Saturday, September 15, 2012

Crohn's Disease and Celiac: Someone In Your Family May Have it Now


Two chronic digestive diseases, Crohn’s disease and celiac disease, have been moving to the forefront of public awareness with increase diagnoses in both adults and children. Largely unknown to the general public until recent years, both conditions are unfortunately being diagnosed today with increasingly higher frequency. Both can result in similar symptoms, but the mechanisms and treatments of the illnesses are quite different.

Similar But Different

According to the National Digestive Diseases Information Clearinghouse, Crohn’s disease causes inflammation and irritation of the digestive tract. The inflammation can result in diarrhea and abdominal pain. It can also result in scarring, which over time can narrow the passage through the digestive tract and cause pain as food moves through.

Celiac disease can also cause digestive problems such as abdominal pain, diarrhea, and constipation. It, too, arises from damage to part of the digestive tract. However, the damage here is quite different. Celiac disease is an autoimmune disorder in which the immune system attacks the lining of the small intestine in the presence of gluten, the protein found in wheat. As the lining erodes, it loses its ability to absorb needed nutrients into the bloodstream. Individuals with uncontrolled celiac disease may experience not only digestive symptoms, but also symptoms of malnutrition such as weight loss, fatigue, depression, and miscarriage.

Testing and Diagnosis for Crohn’s and Celiac Diseases

Patients suffering from one of these illnesses may initially seek help for di-gestive problems. As these symptoms overlap with symptoms of many other illnesses, it may take some time before their physicians can arrive at a solid diagnosis. Sometimes testing for the right disease is a matter of trial and error.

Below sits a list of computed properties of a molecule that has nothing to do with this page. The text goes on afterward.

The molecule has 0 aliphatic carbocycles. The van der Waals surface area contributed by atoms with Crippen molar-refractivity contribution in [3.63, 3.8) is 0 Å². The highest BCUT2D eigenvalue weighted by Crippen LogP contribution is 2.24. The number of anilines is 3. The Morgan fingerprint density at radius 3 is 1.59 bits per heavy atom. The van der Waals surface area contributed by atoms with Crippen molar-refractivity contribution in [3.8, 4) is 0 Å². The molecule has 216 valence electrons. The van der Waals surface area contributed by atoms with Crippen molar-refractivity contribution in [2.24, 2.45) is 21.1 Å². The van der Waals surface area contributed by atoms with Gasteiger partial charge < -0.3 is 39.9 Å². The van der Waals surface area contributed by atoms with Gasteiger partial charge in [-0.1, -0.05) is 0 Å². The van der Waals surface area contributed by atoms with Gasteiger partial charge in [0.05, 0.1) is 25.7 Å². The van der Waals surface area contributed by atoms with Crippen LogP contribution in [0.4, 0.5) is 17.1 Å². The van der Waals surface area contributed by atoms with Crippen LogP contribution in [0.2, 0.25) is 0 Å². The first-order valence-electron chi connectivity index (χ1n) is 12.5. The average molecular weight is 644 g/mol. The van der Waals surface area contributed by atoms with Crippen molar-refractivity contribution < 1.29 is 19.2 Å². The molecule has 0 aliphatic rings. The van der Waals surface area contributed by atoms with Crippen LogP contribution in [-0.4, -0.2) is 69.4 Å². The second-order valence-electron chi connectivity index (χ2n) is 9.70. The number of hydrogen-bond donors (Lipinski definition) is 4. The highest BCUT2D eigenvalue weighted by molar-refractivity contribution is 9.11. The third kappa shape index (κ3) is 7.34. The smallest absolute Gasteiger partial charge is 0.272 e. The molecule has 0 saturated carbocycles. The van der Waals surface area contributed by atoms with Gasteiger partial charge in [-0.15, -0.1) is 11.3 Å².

Celiac disease can initially be detected through a blood test. If the results are positive, the next step is to give the patient an upper endoscopy in which a biopsy of the small intestine is performed and pictures are taken. This is considered the gold standard for celiac disease diagnosis.

Crohn’s disease can be harder to decipher. Early testing will likely include blood and stool tests for anemia and other conditions. Once these simple tests have ruled out infection and other possible causes for the symptoms, more invasive testing may be ordered. These tests can include flexible sigmoidoscopy, colonoscopy, CT scans, and X-rays.

Treatment for Crohn’s and Celiac Diseases

Because the intestinal damage in celiac disease occurs in the presence of gluten, the only known treatment for the condition is to follow a gluten-free diet. It can be difficult to avoid products made with wheat, which include most baked goods and pastas, but the good news is that intestines can and often do heal when wheat is removed from the diet permanently. One benefit of the rising number of celiac disease cases being diagnosed is that several companies have worked hard to put good-tasting gluten free products on the grocery store shelves. Living gluten-free can be challenging, but it is made more pleasant with high quality gluten-free foods.

Again, Crohn’s disease is more complicated. Treatment focuses on control-ling symptoms and inflammation. It can vary from patient to patient, and may include medication, surgery, or special diets. Unfortunately, there is no known cure for Crohn’s disease. Fortunately, the progression can be slowed and the symptoms can be controlled.

Living with Chronic Illness

Being diagnosed with celiac or Crohn’s disease (or any other chronic illness) can be difficult. However, an accurate diagnosis is the first step toward suc-cessful treatment. There may not be any known cures for these illnesses, but their symptoms can be eased. Individuals with either of these conditions can still live happy fulfilling lives. (Even Chuck E. Cheese makes a gluten--free pizza!) They can control their illnesses without letting their illnesses control them.

Sophie Paegley is a full-time writer for higher ed blogs and journals nation-wide. Several schools offer degrees in the health field, including University of Southern California and Berkeley Universi-ty.

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